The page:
In order to create Smart Grids, DSOs and manufacturers require better standardization. This does not mean that a greater number of standards are required, but rather a more timely standardization process and adequate standards are needed. These standards must provide forward looking Smart Grid concept clarity, technical interoperability and span both the domains of electricity and telecommunications to allow for the synergies necessary to realize true smart grids. Besides regulation, economic levers also play an important role in the uptake of smart grid technologies as the business case for smart grid investments are very different from country to country, even within the EU: the depreciation time for smart meters is still closer to traditional metering systems instead of ICT devices, with higher risk of obsolescence, namely for the communications module. Besides that, Portugal, for example, has an average bill per household per month of 40 Euros. When compared to one of the Nordic countries where the average household bill is around 100 Euros or more per month, how much investment in innovation can realistically be driven forward into a SG platform to incentivize energy efficiency through HAN M2M home automation and better customer engagement? The current international economic climate also affects the uptake of DER which could be used to defer generation and network investments. And a huge increase in microgeneration would require DSOs to move away from a fit and forget network reinforcement approach, which is no longer a viable option, and get them to an Active Distribution System Management solution, a more effective and carbon friendly tool for smooth integration of distributed generation, also applicable to electrical vehicles and other loads.


Ronnie Belmans, Katholieke Universiteit Leuven (KU Leuven)

What needs to be done to get EU DNOs on a level playing field in terms of smart grid harmonization?

Professor Belmans has been working at KU Leuven as professor since 1995. In addition, he is an Honorary Chairman on the Board of Directors at Elia and Executive Director at Global Smart Grid Federation.

The current distributed generation connection process is often complex and convoluted, making it difficult for customers, particularly domestic customers, to install renewables. There is, in addition, an over emphasis on pricing per kWh. This should be replaced by dynamic meter data which would provide more accurate figures. The link with consumers should mirror the operation of mobile network services in order for distributed generation to be able to move freely within the EU. When they cross borders they should automatically be charged the local partner operator fees, similar to mobile phone roaming charges. They should continue to have the same level of service, rules of engagement and straightforward billing system regardless of their location. This is particularly relevant to electric vehicles as the charging infrastructure and payment mechanisms vary from country to country, and even from city to city, thus weakening the business case for the purchase of electric vehicles. Therefore DNOs should endeavor to do what they can to allow for distributed generation interoperability, namely by standardizing the distributed generation connection process to make it easier for those who wish to get involved in sustainable generation.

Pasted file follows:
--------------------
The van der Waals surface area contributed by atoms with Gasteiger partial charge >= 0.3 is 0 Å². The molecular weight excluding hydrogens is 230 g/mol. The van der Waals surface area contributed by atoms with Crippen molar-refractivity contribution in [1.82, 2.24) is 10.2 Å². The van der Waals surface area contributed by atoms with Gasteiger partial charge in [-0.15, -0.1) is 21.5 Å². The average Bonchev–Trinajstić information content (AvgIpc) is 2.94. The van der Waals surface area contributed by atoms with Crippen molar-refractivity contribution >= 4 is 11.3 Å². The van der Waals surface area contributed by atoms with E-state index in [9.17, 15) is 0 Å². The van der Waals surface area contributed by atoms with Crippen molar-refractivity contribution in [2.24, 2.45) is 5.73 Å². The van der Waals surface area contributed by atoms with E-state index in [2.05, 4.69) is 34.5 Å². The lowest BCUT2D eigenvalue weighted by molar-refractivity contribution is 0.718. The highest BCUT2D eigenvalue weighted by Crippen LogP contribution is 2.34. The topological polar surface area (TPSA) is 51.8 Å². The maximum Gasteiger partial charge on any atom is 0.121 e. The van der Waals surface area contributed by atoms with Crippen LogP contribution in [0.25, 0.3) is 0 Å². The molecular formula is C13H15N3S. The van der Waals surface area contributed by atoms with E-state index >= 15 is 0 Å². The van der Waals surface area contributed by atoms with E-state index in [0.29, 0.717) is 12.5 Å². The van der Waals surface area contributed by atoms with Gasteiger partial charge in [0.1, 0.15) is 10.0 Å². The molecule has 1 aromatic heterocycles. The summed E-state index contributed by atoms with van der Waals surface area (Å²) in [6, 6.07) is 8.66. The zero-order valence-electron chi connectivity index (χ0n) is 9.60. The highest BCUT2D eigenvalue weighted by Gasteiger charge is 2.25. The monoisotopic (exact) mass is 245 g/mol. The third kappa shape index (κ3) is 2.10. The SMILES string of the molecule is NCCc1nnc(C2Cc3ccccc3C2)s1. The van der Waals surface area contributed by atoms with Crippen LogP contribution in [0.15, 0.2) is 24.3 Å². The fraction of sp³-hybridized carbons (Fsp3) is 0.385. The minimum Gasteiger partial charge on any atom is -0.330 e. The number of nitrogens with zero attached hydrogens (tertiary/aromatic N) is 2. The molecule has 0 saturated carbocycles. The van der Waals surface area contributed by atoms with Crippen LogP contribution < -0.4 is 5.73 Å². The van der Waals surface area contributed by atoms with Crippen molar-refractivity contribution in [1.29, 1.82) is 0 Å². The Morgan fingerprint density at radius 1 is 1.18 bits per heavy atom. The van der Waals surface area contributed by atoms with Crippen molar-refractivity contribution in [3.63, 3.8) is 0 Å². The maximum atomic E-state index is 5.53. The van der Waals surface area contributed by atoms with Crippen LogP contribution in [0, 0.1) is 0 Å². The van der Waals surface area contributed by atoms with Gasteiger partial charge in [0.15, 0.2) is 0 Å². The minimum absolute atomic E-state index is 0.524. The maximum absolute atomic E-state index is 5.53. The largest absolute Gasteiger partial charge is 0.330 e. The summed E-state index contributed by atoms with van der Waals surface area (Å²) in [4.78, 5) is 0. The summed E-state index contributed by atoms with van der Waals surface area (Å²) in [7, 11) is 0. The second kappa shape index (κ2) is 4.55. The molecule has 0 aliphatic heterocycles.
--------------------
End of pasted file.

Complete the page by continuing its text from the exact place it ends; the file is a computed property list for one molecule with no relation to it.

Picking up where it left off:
David MacLeman, Scottish and Southern Energy Power Distribution (SSEPD)

What can European DNOs, who are facing ever increasing distributed generation connection requests, learn from SSEPDs Orkney Smart Grid project?

Mr. MacLeman is the R&D Manager for Scottish & Southern Energy Power Distribution. With over 30 years experience in the industry, David has held various positions of responsibility within SSEPD and is presently responsible for delivering SSEPDs transmission and distribution network R&D activities. This covers a wide range of projects and David has managed the delivery of innovative projects such as the Orkney Active Network Management scheme.